Carlson describes Assange as “one of the greatest journalists of our age,” who has “spent his adult life bringing previously concealed facts to the public about what our leaders are doing….What’s more, Carlson noted how a fabricated, media-amplified sexual assault charge in Sweden was used against Assange, who spent more than seven years in asylum at the Ecuadorian Embassy in London. And when he exposed the CIA’s spying apparatus, former CIA Director Mike Pompeo discussed kidnapping or assassinating him while not being charged with any crime in the US at the time.

Carlson pointed out that although Assange has committed no crimes, for over four years, he has been in a maximum-security prison used to jail murderers! Assange is waiting now for the decision about the appeal to extradite him to the US where he faces 175 years in prison. Julian Assange: The Trial of The Century shows the importance of this case for journalism and democracy. Calls Grow To Release Julian Assange explains that people around the world are calling for Assange’s release – including both sides of the aisle in the US Congress and the Prime Minister of Australia.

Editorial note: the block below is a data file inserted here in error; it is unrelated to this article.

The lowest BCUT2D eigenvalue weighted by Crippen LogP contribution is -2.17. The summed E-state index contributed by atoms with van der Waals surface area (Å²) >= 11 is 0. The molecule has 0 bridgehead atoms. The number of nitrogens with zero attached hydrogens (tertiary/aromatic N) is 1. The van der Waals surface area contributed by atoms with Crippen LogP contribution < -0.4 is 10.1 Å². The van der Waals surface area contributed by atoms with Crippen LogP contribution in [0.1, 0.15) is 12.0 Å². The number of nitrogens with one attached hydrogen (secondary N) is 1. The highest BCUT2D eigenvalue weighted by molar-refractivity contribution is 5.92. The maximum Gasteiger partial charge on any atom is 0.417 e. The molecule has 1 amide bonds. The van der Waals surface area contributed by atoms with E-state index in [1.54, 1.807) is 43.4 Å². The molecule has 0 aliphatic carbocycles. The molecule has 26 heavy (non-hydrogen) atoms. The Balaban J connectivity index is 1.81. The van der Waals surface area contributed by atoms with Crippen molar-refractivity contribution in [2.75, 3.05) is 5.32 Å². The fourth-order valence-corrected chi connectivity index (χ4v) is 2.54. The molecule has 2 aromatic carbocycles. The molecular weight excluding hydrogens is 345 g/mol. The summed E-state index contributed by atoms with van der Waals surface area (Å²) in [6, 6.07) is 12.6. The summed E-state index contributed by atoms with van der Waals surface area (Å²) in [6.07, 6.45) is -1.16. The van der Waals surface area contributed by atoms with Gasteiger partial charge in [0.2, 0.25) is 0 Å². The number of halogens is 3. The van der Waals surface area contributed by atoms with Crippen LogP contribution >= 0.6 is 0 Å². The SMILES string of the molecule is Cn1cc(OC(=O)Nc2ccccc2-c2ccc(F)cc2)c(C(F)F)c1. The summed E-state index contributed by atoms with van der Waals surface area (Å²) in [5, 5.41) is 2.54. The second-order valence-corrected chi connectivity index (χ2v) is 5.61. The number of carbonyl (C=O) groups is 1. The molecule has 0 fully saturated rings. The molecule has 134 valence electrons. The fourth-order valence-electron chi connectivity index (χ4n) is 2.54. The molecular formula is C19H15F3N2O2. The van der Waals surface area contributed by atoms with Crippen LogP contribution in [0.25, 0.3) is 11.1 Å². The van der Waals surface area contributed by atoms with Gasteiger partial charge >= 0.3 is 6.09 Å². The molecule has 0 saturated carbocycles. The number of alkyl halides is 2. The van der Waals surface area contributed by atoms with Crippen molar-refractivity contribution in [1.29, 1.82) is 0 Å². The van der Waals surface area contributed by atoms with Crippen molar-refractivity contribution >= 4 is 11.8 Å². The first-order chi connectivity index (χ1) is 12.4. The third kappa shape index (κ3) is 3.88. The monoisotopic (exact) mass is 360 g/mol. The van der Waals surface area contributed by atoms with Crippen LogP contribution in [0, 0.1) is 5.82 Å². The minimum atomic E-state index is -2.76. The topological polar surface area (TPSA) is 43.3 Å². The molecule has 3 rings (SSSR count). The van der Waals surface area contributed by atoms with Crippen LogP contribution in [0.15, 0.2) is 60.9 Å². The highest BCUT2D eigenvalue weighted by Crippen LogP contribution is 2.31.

Dead Man’s Switch to Protect Assange

The New Yorker: The Artist Holding Valuable Art Hostage to Protect Julian Assange 2/9/24

Using a thirty-two-ton Swiss bank safe, Andrei Molodkin says he will destroy works by Picasso, Rembrandt, and Warhol if the WikiLeaks founder dies in prison.

By Nadia Beard

A portrait of Andrei Molodkin at his workshop in Maubourguet, France. Photograph by Markel Redondo / REA / Redux